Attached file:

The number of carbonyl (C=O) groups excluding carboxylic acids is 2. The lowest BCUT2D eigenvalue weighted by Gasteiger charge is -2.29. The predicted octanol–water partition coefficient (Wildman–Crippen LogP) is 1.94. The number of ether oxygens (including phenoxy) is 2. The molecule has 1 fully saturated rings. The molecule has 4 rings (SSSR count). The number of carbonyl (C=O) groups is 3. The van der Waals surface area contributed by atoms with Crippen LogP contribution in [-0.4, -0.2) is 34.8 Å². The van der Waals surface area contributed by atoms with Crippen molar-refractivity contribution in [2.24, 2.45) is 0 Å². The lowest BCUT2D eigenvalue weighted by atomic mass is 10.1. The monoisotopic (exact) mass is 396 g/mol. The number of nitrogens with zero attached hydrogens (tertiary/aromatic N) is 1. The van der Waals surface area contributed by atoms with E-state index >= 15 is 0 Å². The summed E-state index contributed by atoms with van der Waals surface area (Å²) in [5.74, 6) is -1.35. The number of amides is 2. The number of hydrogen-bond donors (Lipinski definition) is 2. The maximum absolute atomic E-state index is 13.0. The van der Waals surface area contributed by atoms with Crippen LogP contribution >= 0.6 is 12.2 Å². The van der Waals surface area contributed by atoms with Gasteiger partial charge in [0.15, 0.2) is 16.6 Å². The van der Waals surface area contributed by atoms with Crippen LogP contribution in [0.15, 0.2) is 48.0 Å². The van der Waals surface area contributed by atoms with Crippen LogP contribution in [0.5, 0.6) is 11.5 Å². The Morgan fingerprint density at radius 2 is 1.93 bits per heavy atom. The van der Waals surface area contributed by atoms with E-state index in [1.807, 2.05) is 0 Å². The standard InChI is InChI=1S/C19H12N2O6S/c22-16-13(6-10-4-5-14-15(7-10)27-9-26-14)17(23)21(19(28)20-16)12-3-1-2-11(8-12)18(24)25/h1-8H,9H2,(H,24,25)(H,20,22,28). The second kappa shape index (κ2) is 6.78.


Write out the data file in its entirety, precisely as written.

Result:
The number of carbonyl (C=O) groups excluding carboxylic acids is 2. The lowest BCUT2D eigenvalue weighted by Gasteiger charge is -2.29. The predicted octanol–water partition coefficient (Wildman–Crippen LogP) is 1.94. The number of ether oxygens (including phenoxy) is 2. The molecule has 1 fully saturated rings. The molecule has 4 rings (SSSR count). The number of carbonyl (C=O) groups is 3. The van der Waals surface area contributed by atoms with Crippen LogP contribution in [-0.4, -0.2) is 34.8 Å². The van der Waals surface area contributed by atoms with Crippen molar-refractivity contribution in [2.24, 2.45) is 0 Å². The lowest BCUT2D eigenvalue weighted by atomic mass is 10.1. The monoisotopic (exact) mass is 396 g/mol. The number of nitrogens with zero attached hydrogens (tertiary/aromatic N) is 1. The van der Waals surface area contributed by atoms with E-state index >= 15 is 0 Å². The summed E-state index contributed by atoms with van der Waals surface area (Å²) in [5.74, 6) is -1.35. The number of amides is 2. The number of hydrogen-bond donors (Lipinski definition) is 2. The maximum absolute atomic E-state index is 13.0. The van der Waals surface area contributed by atoms with Crippen LogP contribution >= 0.6 is 12.2 Å². The van der Waals surface area contributed by atoms with Gasteiger partial charge in [0.15, 0.2) is 16.6 Å². The van der Waals surface area contributed by atoms with Crippen LogP contribution in [0.15, 0.2) is 48.0 Å². The van der Waals surface area contributed by atoms with Crippen LogP contribution in [0.5, 0.6) is 11.5 Å². The Morgan fingerprint density at radius 2 is 1.93 bits per heavy atom. The van der Waals surface area contributed by atoms with E-state index in [1.807, 2.05) is 0 Å². The standard InChI is InChI=1S/C19H12N2O6S/c22-16-13(6-10-4-5-14-15(7-10)27-9-26-14)17(23)21(19(28)20-16)12-3-1-2-11(8-12)18(24)25/h1-8H,9H2,(H,24,25)(H,20,22,28). The second kappa shape index (κ2) is 6.78.